A very simple way to probe the Linux ecosystem is by having a look at DistroWatch.com. If we go to the Search Distributions page and select “Multimedia” as Distribution category we will find only 10 active distributions. However, only few of them are developed with “pro audio first” in mind. Also, not all the distributions of this kind are on DistroWatch. For this reason, I will list here the distros I bumped into along these years. I did not try all of them (yet) but I will give my impressions for the ones I tried.
Note: not all the items in this list are proper distributions, many are actually custom images. Check with the item website.
Active Dedicated Distributions
Ubuntu Studio: The very beginning of my Linux audio adventure. It comes packed with tons of software and a lowlatency kernel, but beware that it could require further configuration to maximize the audio performances (check my impressions of the 10.04 release).
Fedora Jam: Seems to be for Fedora what Ubuntu Studio is for Ubuntu: an official multimedia derivative. Actually I never tried it. However, I tried Fedora with the software from Planet CCRMA and I was overall happy with the audio performances… but I didn’t like Fedora for other reasons.
AudioPhile Linux: didn’t try it yet.
Archphile: a Arch Linux image targeting audio playback quality for ARM devices. Didn’t try it yet.
Crossfade GNU/Linux: didn’t try it yet.
DidJiX: didn’t try it yet.
io GNU/Linux: didn’t try it yet. I seems a very promising live multimedia distro.
KXStudio: One of the very favourites of the audio community, also because it supplies repos for Ubuntu/Debian systems. Tried the live years ago. Very cool software-wise, but I am not a fan of KDE. I will look into again!
For Linux Mint lovers there is a community project integrating KXStudio repositories in Linux Mint LTS releases. Check it out!
AV Linux: only tried it (years ago) on virtualbox and already impressed by the almost acceptable audio stability it got out of it! I will try it again sooner or later. Tons of software + optimization, clearly a good combination.
Musix: didn’t try it yet.
APODIO: didn’t try it yet.
Mainstream Distributions with good audio documentation and support
Other (and important) Linux distributions offer excellent pro audio documentation and software. As such any vanilla installation can be tuned fairly easily for ultimate pro audio performance. Most notably:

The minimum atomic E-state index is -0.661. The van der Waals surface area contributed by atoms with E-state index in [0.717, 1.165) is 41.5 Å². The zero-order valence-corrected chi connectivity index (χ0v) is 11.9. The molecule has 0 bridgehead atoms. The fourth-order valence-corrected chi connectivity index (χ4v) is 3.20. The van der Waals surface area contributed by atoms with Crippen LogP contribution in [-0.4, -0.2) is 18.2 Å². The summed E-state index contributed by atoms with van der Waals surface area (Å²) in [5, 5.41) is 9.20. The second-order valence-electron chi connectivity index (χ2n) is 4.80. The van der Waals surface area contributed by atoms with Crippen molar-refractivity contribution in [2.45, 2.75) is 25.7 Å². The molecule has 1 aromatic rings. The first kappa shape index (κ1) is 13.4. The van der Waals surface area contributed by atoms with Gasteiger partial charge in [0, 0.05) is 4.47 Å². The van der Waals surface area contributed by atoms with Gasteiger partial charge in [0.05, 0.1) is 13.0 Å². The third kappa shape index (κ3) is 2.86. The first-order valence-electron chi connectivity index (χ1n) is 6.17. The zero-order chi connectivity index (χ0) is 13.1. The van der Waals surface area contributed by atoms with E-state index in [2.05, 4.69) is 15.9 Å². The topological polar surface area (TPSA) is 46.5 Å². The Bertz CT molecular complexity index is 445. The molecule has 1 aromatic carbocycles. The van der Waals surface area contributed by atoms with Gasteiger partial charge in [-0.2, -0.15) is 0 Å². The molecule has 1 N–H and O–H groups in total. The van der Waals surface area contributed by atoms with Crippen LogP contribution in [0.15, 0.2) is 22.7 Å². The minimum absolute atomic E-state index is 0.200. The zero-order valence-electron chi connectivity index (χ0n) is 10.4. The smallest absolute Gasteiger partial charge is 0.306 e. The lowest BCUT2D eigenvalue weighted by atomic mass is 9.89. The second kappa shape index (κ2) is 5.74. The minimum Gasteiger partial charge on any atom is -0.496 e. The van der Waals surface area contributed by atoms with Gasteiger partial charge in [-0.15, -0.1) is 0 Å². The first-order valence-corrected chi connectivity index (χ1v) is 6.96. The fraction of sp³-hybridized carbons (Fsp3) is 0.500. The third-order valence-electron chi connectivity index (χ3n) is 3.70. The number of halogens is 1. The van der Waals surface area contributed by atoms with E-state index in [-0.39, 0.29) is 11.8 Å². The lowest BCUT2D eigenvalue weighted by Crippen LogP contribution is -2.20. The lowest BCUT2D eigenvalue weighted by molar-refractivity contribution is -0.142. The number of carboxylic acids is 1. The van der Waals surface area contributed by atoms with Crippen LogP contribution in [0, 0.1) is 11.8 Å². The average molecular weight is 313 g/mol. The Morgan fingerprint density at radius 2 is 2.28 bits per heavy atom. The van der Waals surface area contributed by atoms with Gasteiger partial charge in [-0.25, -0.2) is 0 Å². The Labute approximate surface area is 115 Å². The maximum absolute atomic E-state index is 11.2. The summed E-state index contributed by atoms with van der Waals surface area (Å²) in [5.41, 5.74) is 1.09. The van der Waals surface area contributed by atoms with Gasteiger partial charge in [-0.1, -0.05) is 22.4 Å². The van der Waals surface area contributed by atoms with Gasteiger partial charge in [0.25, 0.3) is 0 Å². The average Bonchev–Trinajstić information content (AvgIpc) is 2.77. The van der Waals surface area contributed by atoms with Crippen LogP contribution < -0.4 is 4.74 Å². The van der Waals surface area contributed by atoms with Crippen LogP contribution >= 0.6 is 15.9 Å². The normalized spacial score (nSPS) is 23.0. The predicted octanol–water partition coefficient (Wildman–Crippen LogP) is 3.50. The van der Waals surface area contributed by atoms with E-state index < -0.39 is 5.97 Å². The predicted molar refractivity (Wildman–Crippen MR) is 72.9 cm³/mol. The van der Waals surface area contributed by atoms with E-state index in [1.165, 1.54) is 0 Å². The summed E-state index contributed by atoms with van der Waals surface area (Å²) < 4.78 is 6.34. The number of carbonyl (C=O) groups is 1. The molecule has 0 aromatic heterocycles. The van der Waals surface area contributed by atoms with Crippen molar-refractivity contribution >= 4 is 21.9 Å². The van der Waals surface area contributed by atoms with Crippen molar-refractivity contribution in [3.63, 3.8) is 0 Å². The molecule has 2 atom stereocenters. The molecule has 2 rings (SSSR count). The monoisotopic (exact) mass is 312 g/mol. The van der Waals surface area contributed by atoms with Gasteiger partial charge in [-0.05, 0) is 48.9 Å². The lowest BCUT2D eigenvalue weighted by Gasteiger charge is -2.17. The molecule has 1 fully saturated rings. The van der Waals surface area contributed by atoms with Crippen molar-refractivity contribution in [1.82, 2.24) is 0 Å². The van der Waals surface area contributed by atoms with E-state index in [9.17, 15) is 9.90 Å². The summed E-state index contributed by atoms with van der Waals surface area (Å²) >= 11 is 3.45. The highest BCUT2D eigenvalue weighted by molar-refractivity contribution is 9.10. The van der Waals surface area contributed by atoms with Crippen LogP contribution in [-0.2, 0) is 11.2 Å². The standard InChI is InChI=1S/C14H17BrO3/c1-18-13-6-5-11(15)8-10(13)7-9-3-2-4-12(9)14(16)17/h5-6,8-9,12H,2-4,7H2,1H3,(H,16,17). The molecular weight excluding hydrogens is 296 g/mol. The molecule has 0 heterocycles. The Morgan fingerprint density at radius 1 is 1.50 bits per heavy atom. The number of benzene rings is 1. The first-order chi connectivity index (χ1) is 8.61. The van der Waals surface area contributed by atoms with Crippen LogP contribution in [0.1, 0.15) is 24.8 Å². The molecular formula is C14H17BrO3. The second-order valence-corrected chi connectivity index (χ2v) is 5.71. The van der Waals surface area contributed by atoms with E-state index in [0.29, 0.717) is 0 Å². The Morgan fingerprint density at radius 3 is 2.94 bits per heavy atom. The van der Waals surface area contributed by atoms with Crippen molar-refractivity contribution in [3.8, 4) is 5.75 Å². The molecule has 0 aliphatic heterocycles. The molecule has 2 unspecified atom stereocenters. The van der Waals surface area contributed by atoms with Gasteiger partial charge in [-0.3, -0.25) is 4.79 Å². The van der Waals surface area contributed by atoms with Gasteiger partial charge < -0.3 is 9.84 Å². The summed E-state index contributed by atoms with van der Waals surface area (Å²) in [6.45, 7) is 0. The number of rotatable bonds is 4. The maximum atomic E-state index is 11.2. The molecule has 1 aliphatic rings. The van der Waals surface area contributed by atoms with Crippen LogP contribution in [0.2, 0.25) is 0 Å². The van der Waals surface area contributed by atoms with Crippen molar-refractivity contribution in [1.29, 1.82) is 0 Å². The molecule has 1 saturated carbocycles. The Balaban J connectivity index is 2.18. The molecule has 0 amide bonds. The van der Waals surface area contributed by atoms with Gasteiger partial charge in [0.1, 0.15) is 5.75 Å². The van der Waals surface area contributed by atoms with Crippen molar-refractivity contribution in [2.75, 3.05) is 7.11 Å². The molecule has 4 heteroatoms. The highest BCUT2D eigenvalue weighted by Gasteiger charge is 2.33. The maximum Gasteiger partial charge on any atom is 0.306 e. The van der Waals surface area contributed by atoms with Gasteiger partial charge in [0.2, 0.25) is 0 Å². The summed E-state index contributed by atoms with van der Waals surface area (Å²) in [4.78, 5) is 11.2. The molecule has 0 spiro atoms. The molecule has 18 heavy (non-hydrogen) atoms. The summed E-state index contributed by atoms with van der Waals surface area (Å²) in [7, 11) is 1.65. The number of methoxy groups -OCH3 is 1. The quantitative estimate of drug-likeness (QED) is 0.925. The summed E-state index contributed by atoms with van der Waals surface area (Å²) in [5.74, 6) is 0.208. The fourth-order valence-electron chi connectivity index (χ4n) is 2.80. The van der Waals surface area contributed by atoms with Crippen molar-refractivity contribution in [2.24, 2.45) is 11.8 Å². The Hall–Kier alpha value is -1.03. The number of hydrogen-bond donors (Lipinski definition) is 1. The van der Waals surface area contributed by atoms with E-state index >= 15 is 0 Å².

Parabola GNU/Linux-libre (Arch Based). The documentation above still applies, but it is made easier by two packages: parabola-proaudio-settings and parabola-proaudio. RT kernels are supplied as well. A tutorial has also been posted on LinuxMusicians.
Gentoo Linux: historically, the ProAudioOverlay was the reference point for Gentoo audiophiles. Nowadays it seems that the Overlay is not so much active as it was before. There are new projects like Gentoo Studio, as well as people working to bring the software in the ProAudioOverlay in the main portage tree (see here).
Slackware: studioware and Slackermedia. This commercial distro was based on Slackware 13.37. Not sure whether this project is still alive. If I am not wrong, this was based on Studio4, originally a commercial version of Puppy Studio (see below).
More resources are available for these systems but I linked only the most important. For a general and distro-independent documentation have a look at the Linux Audio Wiki.
Discontinued honorable mentions.
Finally, I would like to mention few discontinued/dormant projects that I either tried and were very good for me or were interesting. The work of these pioneers has been enlightening!
Tango Studio: it supplied the best performance I could get in 2011 – 2012.
puredyne (home page expired): old but gold. Although the home page is gone, it can be still found around.
Artistix (home page expired): I tried this one when it was current. Not impressed with the out of the box performances, but it was packed with interesting software. I actually discovered pretty damn hot packages thanks to this project.
openArtist was an Ubuntu based distribution targeting Artists in both visual arts and music. It implemented a system of installation scripts rather unique: the menu of the OS GUI was filled with packages, not all of them installed. Upon clicking, the system checked whether the package was installed. If so, the executable was launched. If not, the package was downloaded and installed. Apparently, maintaining it was too much effort for the only developer. I did not focus on the audio performances very much when I tried it, but mostly on the endless software that was possible to install just with a click. Also, many of the packages were not Linux native or open source, making this distro a very good tool to glimpse over the whole landscape of software that can run on Linux. The latest version (uploaded in 2014) can still be downloaded.
DreamStudio: kinda like Artistix, but more of a Ubuntu + Cool apps thing.
RemixOS: the very best live pro audio persistent pendrive Linux I have ever configured. Not even the websites exists any more… only few traces.
And finally, the discontinued projects I did not try but made history:
Well, these are the ones I can recall. I feel like there is some more… If something else pop up in my mind I will update…
This should show quite well how much it has been done, but also how much is being done! Also, some name does not appear on DistroWatch at the time of writing. As such, I hope it will give to an eventual reader more directions.
Finally, few other names and less subjective descriptions (but not up to date page).
For a similar discussion on documentation see this.